In the slow-feathering males the coverts are either the same length or longer than the primary wing feathers. In the fast-feathering females, the primary wing feathers are longer than the coverts. This is caused by a gene located on the sex chromosome where slow feathering is dominant to rapid feathering and controls the rate of wing and tail feathering in the chicken. The dominant slow-feathering characteristic is passed from mothers to their sons and the rapid feathering characteristic from the fathers to their daughters.

Advantages of feather sexing include:

  • increased rate of sexing (feather sexing is faster than machine sexing)
  • 99% to 100% accuracy, which means lower labour costs (feather-sexing training requires less time than machine sexing)
  • easily transferable skills.

Wing-feather sexing of day-old chicks.

Sexing day-old chicks by differences in the formation of wing feathers (see diagram).

Vent or cloacal sexing.

The art of vent or cloacal sexing of day-old chickens is difficult to master without instructions from an experienced sexer. Use the following to help develop the procedure:

  • Before examining the vent, discharge the chicken´s excretions by lightly pressing on both sides of the abdomen in a downward motion.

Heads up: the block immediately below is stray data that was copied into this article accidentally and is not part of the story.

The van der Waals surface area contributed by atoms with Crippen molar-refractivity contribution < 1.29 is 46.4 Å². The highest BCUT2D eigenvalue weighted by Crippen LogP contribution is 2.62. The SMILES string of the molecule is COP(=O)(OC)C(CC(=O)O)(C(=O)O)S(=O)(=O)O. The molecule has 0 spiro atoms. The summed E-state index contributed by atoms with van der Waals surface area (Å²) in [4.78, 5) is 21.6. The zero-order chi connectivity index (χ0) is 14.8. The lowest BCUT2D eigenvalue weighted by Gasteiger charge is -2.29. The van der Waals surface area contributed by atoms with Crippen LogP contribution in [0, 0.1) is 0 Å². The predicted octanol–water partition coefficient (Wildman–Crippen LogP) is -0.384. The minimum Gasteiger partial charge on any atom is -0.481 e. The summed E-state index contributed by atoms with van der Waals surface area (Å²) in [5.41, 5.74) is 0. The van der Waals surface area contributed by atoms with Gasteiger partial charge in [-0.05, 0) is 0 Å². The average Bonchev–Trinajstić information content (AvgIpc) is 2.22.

• Place the chicken on its back in the palm of your hand with the head towards you, put your thumb and first two fingers around its thighs to hold it.
  • Tip your hand so that the chicken´s breast is towards you, vent uppermost.
  • Place your middle fingers over the chicken´s breast to support the chicken leaving your thumb free. (If you have large hands, place the chicken´s head between your little finger and ring finger for additional support.)
  • Place the thumb of your other hand on the lower portion of the vent (anus).
  • Using the index finger start from the top of the vent moving down, back and around, rolling the vent in a sideways action.
  • At the same time a similar action with the free thumb, starting from the top and rolling down and back.
  • With the thumb and forefinger placed either side of the vent apply gentle pressure and a rolling action to evert the vent and expose male eminence or lack of it (sexed as female). After a little practice this can be accomplished without injury or significant discomfort the chicken.